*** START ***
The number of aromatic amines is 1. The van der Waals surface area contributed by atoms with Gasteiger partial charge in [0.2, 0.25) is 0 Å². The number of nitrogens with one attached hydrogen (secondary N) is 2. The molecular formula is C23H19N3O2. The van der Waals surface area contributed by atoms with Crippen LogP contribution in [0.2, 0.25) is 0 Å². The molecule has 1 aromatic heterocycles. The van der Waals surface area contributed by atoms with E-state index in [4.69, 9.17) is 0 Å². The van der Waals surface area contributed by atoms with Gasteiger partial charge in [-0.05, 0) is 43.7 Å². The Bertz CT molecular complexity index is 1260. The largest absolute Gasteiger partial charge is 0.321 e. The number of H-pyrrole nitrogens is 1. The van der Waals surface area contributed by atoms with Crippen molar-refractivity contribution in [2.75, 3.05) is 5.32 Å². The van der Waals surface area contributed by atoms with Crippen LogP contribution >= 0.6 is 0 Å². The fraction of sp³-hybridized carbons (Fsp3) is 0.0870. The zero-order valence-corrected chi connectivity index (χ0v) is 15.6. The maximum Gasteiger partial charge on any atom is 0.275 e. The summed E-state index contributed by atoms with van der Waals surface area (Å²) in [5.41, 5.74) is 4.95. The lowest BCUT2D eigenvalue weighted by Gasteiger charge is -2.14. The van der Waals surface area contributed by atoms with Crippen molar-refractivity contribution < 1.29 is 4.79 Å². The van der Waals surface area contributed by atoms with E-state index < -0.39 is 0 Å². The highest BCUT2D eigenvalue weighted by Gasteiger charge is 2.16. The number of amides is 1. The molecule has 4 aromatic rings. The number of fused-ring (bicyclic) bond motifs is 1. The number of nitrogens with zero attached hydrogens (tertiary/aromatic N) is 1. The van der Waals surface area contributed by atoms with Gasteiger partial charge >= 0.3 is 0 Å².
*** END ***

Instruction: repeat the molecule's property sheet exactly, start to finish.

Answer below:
The number of aromatic amines is 1. The van der Waals surface area contributed by atoms with Gasteiger partial charge in [0.2, 0.25) is 0 Å². The number of nitrogens with one attached hydrogen (secondary N) is 2. The molecular formula is C23H19N3O2. The van der Waals surface area contributed by atoms with Crippen LogP contribution in [0.2, 0.25) is 0 Å². The molecule has 1 aromatic heterocycles. The van der Waals surface area contributed by atoms with E-state index in [4.69, 9.17) is 0 Å². The van der Waals surface area contributed by atoms with Gasteiger partial charge in [-0.05, 0) is 43.7 Å². The Bertz CT molecular complexity index is 1260. The largest absolute Gasteiger partial charge is 0.321 e. The number of H-pyrrole nitrogens is 1. The van der Waals surface area contributed by atoms with Crippen molar-refractivity contribution in [2.75, 3.05) is 5.32 Å². The van der Waals surface area contributed by atoms with Crippen LogP contribution >= 0.6 is 0 Å². The fraction of sp³-hybridized carbons (Fsp3) is 0.0870. The zero-order valence-corrected chi connectivity index (χ0v) is 15.6. The maximum Gasteiger partial charge on any atom is 0.275 e. The summed E-state index contributed by atoms with van der Waals surface area (Å²) in [5.41, 5.74) is 4.95. The lowest BCUT2D eigenvalue weighted by Gasteiger charge is -2.14. The van der Waals surface area contributed by atoms with Crippen molar-refractivity contribution < 1.29 is 4.79 Å². The van der Waals surface area contributed by atoms with E-state index < -0.39 is 0 Å². The highest BCUT2D eigenvalue weighted by Gasteiger charge is 2.16. The number of amides is 1. The molecule has 4 aromatic rings. The number of fused-ring (bicyclic) bond motifs is 1. The number of nitrogens with zero attached hydrogens (tertiary/aromatic N) is 1. The van der Waals surface area contributed by atoms with Gasteiger partial charge >= 0.3 is 0 Å².